# Choose out the spectrum

1. Mar 11, 2009

### MonsieurWise

Uhm...I'm doing some experiment with some unknown gas tubes. I have a spectrum when I use the grating. Can I, by some ways, use the quantum numbers to identify what the gas inside is...? I've heard of one method, but I could not find the name. Thank you in advance.

2. Mar 12, 2009

### Dr Transport

In principle you can, if you can find out the whether or not it is an atomic species or diatomic species you should be able to figure out the gas.....

3. Mar 12, 2009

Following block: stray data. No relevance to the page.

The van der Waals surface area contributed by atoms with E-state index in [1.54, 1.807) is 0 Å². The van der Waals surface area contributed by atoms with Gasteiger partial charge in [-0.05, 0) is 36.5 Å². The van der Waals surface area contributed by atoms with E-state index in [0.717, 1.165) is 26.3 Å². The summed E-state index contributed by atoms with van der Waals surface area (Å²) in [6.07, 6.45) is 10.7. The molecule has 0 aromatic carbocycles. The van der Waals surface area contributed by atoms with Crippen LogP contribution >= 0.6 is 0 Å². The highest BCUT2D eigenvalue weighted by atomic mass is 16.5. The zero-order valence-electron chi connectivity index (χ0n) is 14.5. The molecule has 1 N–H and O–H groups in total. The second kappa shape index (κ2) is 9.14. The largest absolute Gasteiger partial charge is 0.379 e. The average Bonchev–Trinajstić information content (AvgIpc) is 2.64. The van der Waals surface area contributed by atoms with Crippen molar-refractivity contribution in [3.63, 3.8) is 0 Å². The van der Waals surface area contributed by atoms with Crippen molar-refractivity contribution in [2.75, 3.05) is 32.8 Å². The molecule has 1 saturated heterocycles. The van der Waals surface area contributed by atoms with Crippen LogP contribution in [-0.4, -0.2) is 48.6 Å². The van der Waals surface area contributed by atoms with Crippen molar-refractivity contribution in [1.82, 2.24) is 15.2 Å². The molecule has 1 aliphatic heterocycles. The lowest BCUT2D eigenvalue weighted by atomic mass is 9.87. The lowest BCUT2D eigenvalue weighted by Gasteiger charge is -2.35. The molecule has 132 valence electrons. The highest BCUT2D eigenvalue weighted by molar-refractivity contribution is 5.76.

### MonsieurWise

Oh yeah, I used only atomic species (like just Lithium gas or hydrogen gas, is that what u mean...?). Is there a way I can identify the mystery gas?
The way I'm trying right now is to use the equation 1/lambda = RZ^2 (1/n_f + 1/n_i), play around with the numbers to guest n_f and n_i, plot the points on a graph, with (1/n_f + 1/n_i) on the x-axis and (1/lambda) for y-axis. The linear best fit line should give me a slope of RZ^2, and that would be how I find Z, thus the element.
However, I found this method is way too simple and I can just apply it to small atoms, such as Hydrogen or Helium. For big atom like Oxygen...well, I failed miserably. I searched but find no other methods to include the others quantum numbers into calculation. Could you show me a website that introduce the method?
this is the first time I've done anything with Quantum Physics...sorry if my questions seems stupid...
Thank you very much!